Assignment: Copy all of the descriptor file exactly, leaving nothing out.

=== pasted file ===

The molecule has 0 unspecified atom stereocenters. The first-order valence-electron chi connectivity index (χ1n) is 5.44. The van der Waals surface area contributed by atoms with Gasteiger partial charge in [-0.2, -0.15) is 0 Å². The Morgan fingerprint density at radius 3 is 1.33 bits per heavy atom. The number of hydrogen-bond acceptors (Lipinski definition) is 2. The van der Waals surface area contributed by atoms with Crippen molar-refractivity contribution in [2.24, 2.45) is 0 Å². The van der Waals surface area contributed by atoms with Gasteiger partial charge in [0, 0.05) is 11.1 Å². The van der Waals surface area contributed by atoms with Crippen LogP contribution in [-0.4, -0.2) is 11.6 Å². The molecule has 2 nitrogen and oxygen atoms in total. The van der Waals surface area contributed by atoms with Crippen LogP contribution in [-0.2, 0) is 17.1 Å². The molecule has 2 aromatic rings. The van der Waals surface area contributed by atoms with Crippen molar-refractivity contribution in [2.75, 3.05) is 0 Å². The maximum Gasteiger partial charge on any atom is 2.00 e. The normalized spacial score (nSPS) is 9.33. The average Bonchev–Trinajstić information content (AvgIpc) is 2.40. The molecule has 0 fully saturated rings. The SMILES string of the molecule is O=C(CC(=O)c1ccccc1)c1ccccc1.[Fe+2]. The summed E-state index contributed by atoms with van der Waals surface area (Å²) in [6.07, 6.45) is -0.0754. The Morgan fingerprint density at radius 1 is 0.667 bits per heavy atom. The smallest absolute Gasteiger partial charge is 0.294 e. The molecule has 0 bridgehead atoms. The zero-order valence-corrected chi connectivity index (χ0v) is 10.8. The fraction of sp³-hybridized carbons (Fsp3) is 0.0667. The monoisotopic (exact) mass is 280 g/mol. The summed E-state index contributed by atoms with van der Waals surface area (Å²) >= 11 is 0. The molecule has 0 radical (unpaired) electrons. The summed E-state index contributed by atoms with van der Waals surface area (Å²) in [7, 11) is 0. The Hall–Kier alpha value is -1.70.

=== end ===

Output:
The molecule has 0 unspecified atom stereocenters. The first-order valence-electron chi connectivity index (χ1n) is 5.44. The van der Waals surface area contributed by atoms with Gasteiger partial charge in [-0.2, -0.15) is 0 Å². The Morgan fingerprint density at radius 3 is 1.33 bits per heavy atom. The number of hydrogen-bond acceptors (Lipinski definition) is 2. The van der Waals surface area contributed by atoms with Crippen molar-refractivity contribution in [2.24, 2.45) is 0 Å². The van der Waals surface area contributed by atoms with Gasteiger partial charge in [0, 0.05) is 11.1 Å². The van der Waals surface area contributed by atoms with Crippen LogP contribution in [-0.4, -0.2) is 11.6 Å². The molecule has 2 nitrogen and oxygen atoms in total. The van der Waals surface area contributed by atoms with Crippen LogP contribution in [-0.2, 0) is 17.1 Å². The molecule has 2 aromatic rings. The van der Waals surface area contributed by atoms with Crippen molar-refractivity contribution in [2.75, 3.05) is 0 Å². The maximum Gasteiger partial charge on any atom is 2.00 e. The normalized spacial score (nSPS) is 9.33. The average Bonchev–Trinajstić information content (AvgIpc) is 2.40. The molecule has 0 fully saturated rings. The SMILES string of the molecule is O=C(CC(=O)c1ccccc1)c1ccccc1.[Fe+2]. The summed E-state index contributed by atoms with van der Waals surface area (Å²) in [6.07, 6.45) is -0.0754. The Morgan fingerprint density at radius 1 is 0.667 bits per heavy atom. The smallest absolute Gasteiger partial charge is 0.294 e. The molecule has 0 bridgehead atoms. The zero-order valence-corrected chi connectivity index (χ0v) is 10.8. The fraction of sp³-hybridized carbons (Fsp3) is 0.0667. The monoisotopic (exact) mass is 280 g/mol. The summed E-state index contributed by atoms with van der Waals surface area (Å²) >= 11 is 0. The molecule has 0 radical (unpaired) electrons. The summed E-state index contributed by atoms with van der Waals surface area (Å²) in [7, 11) is 0. The Hall–Kier alpha value is -1.70.